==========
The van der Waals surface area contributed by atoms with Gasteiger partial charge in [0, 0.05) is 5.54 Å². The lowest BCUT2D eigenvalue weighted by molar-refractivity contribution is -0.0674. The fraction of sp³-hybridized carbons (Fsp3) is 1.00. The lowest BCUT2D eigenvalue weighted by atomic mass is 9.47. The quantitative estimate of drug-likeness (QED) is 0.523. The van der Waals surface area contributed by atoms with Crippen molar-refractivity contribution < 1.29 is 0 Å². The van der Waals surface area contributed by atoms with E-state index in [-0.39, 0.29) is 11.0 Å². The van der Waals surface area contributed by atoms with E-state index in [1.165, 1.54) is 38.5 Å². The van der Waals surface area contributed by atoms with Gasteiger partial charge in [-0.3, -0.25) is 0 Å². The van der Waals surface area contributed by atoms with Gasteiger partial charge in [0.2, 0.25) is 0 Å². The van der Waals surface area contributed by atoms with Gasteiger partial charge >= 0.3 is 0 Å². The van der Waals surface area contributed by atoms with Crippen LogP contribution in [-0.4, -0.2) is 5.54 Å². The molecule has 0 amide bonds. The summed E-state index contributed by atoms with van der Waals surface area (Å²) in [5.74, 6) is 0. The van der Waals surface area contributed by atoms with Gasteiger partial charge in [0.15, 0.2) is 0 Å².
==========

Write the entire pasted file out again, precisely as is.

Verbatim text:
The van der Waals surface area contributed by atoms with Gasteiger partial charge in [0, 0.05) is 5.54 Å². The lowest BCUT2D eigenvalue weighted by molar-refractivity contribution is -0.0674. The fraction of sp³-hybridized carbons (Fsp3) is 1.00. The lowest BCUT2D eigenvalue weighted by atomic mass is 9.47. The quantitative estimate of drug-likeness (QED) is 0.523. The van der Waals surface area contributed by atoms with Crippen molar-refractivity contribution < 1.29 is 0 Å². The van der Waals surface area contributed by atoms with E-state index in [-0.39, 0.29) is 11.0 Å². The van der Waals surface area contributed by atoms with E-state index in [1.165, 1.54) is 38.5 Å². The van der Waals surface area contributed by atoms with Gasteiger partial charge in [-0.3, -0.25) is 0 Å². The van der Waals surface area contributed by atoms with Gasteiger partial charge in [0.2, 0.25) is 0 Å². The van der Waals surface area contributed by atoms with Gasteiger partial charge >= 0.3 is 0 Å². The van der Waals surface area contributed by atoms with Crippen LogP contribution in [-0.4, -0.2) is 5.54 Å². The molecule has 0 amide bonds. The summed E-state index contributed by atoms with van der Waals surface area (Å²) in [5.74, 6) is 0. The van der Waals surface area contributed by atoms with Gasteiger partial charge in [0.15, 0.2) is 0 Å².